An Auckland muralist is furious at the culprit who destroyed his art, a "gift to the community", by painting over it.
Jesse Jensen approached Auckland City Council last year about his goal to create 'beautiful art' across the city.
He had a number of projects he wanted to do, including a project creating a large-scale mural on a fence down an alleyway behind the Marlborough skatepark in Glenfield.
Mr Jensen said he approached the council to get permission to paint on the fence last year and was told it was not a council owned fence and needed to seek permission from Auckland Transport and the residents who live on the other side of the fence.
And so, Mr Jensen did just that and says he was told by Auckland Transport to seek permission from the residents - something he already had - so he went ahead and started painting the fence in December last year.
But when he went back to the site on Wednesday his mural was painted over with green paint.
"It's a gift for the community and they destroyed it for nothing," Mr Jensen says.
He says he started painting what would be a beautiful sunrise with people walking along a beach.
"It's around 30 hours or so of work and $200 worth of paint."
Mr Jensen says this is an ongoing issue for artists who seek the appropriate permission to paint art publically just to have it 'destroyed'.
"I might as well have done it illegally. I want to go to court, I want to get arrested, I want young people to be able to express themselves, to be able to put their art out in the public."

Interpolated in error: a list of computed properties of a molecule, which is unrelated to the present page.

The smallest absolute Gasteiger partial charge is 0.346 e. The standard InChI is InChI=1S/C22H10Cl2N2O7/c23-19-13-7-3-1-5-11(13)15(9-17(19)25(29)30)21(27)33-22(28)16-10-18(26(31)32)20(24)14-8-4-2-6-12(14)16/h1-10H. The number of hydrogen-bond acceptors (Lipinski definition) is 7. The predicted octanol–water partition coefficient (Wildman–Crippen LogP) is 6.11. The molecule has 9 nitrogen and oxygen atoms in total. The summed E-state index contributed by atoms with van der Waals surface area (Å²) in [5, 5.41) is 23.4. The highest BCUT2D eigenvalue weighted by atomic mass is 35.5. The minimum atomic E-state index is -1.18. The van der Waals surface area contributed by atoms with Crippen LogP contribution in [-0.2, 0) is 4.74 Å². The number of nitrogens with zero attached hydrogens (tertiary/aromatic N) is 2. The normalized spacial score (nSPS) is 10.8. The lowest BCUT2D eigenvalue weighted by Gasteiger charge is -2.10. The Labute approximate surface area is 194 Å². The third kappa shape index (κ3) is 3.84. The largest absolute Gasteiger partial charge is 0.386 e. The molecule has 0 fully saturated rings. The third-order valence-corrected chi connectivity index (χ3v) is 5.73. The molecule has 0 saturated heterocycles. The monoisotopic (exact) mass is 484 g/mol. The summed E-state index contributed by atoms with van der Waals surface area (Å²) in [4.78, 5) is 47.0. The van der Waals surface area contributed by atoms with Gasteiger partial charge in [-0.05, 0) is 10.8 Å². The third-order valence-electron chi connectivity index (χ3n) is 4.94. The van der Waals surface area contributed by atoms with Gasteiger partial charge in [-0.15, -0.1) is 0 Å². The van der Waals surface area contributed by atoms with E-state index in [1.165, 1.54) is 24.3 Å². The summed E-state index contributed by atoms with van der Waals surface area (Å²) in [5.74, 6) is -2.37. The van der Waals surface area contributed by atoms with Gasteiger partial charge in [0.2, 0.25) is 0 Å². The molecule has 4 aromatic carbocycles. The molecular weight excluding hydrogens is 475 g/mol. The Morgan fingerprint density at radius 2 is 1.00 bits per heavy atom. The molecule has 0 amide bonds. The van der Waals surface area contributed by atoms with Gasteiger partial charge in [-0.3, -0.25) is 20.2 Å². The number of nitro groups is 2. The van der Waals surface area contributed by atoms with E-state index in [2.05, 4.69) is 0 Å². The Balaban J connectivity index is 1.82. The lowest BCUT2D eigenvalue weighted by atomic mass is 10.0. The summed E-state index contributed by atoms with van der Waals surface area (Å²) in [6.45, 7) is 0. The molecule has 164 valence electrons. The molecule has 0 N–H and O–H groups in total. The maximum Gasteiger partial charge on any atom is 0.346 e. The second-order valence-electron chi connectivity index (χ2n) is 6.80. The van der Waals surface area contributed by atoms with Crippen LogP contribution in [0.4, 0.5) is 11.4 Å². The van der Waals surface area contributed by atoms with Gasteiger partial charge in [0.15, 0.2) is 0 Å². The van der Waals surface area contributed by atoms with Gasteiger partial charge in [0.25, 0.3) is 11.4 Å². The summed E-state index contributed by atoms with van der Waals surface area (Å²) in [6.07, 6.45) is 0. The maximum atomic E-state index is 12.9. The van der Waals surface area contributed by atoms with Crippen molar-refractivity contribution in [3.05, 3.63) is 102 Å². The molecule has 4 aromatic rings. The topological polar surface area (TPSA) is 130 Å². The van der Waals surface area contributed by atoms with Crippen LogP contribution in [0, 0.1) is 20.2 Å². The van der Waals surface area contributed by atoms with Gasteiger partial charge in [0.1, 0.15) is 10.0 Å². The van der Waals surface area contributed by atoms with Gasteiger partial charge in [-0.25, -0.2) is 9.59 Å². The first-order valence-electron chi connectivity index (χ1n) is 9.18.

He believes the council is to blame for painting over his mural.
According to Auckland Council community empowerment manager, Christine Olsen, says council has had an open line of communication with Mr Jensen in relation to his proposed works.
However, Ms Olsen says council was not advised of Mr Jensen's proposed artwork at Marlborough Skate Park.
"The work was left incomplete and a member of the public contacted us concerned that it was an act of vandalism.
"All walkways are maintained graffiti free by Auckland Council's zero tolerance programme.
"Any artwork commissioned by the council or similar is added to the Graffiti Prevention Team's 'no paint' list.
"As we had not been informed about this artwork, or who was responsible for it, we were left with little option but to treat it as an act of vandalism and have it painted over."
Ms Olsen says council will continue to work with Mr Jensen to try to resolve the situation amicably.
An Auckland Transport spokesperson said Auckland Council is dealing with all media queries regarding this matter.